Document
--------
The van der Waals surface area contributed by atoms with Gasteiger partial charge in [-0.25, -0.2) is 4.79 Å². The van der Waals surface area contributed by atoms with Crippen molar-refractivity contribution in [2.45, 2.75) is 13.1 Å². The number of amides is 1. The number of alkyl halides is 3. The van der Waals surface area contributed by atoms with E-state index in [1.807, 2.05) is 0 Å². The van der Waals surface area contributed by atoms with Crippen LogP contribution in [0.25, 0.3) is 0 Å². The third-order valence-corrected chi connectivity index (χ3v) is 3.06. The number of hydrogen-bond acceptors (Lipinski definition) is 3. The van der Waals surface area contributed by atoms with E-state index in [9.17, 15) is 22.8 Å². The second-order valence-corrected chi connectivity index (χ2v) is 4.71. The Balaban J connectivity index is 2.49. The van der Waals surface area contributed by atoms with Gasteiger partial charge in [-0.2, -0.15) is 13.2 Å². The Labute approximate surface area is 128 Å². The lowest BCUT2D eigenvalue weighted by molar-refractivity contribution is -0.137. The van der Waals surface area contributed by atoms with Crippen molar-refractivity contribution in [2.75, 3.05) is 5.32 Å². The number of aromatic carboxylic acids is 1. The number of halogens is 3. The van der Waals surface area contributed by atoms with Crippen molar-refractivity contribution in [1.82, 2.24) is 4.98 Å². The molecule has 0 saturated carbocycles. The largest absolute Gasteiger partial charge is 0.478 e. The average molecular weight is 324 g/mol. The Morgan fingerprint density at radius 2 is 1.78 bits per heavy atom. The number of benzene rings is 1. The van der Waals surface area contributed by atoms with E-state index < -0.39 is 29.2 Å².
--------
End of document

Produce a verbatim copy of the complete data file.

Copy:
The van der Waals surface area contributed by atoms with Gasteiger partial charge in [-0.25, -0.2) is 4.79 Å². The van der Waals surface area contributed by atoms with Crippen molar-refractivity contribution in [2.45, 2.75) is 13.1 Å². The number of amides is 1. The number of alkyl halides is 3. The van der Waals surface area contributed by atoms with E-state index in [1.807, 2.05) is 0 Å². The van der Waals surface area contributed by atoms with Crippen LogP contribution in [0.25, 0.3) is 0 Å². The third-order valence-corrected chi connectivity index (χ3v) is 3.06. The number of hydrogen-bond acceptors (Lipinski definition) is 3. The van der Waals surface area contributed by atoms with E-state index in [9.17, 15) is 22.8 Å². The second-order valence-corrected chi connectivity index (χ2v) is 4.71. The Balaban J connectivity index is 2.49. The van der Waals surface area contributed by atoms with Gasteiger partial charge in [-0.2, -0.15) is 13.2 Å². The Labute approximate surface area is 128 Å². The lowest BCUT2D eigenvalue weighted by molar-refractivity contribution is -0.137. The van der Waals surface area contributed by atoms with Crippen molar-refractivity contribution in [2.75, 3.05) is 5.32 Å². The number of aromatic carboxylic acids is 1. The number of halogens is 3. The van der Waals surface area contributed by atoms with Crippen molar-refractivity contribution in [1.82, 2.24) is 4.98 Å². The molecule has 0 saturated carbocycles. The largest absolute Gasteiger partial charge is 0.478 e. The average molecular weight is 324 g/mol. The Morgan fingerprint density at radius 2 is 1.78 bits per heavy atom. The number of benzene rings is 1. The van der Waals surface area contributed by atoms with E-state index < -0.39 is 29.2 Å².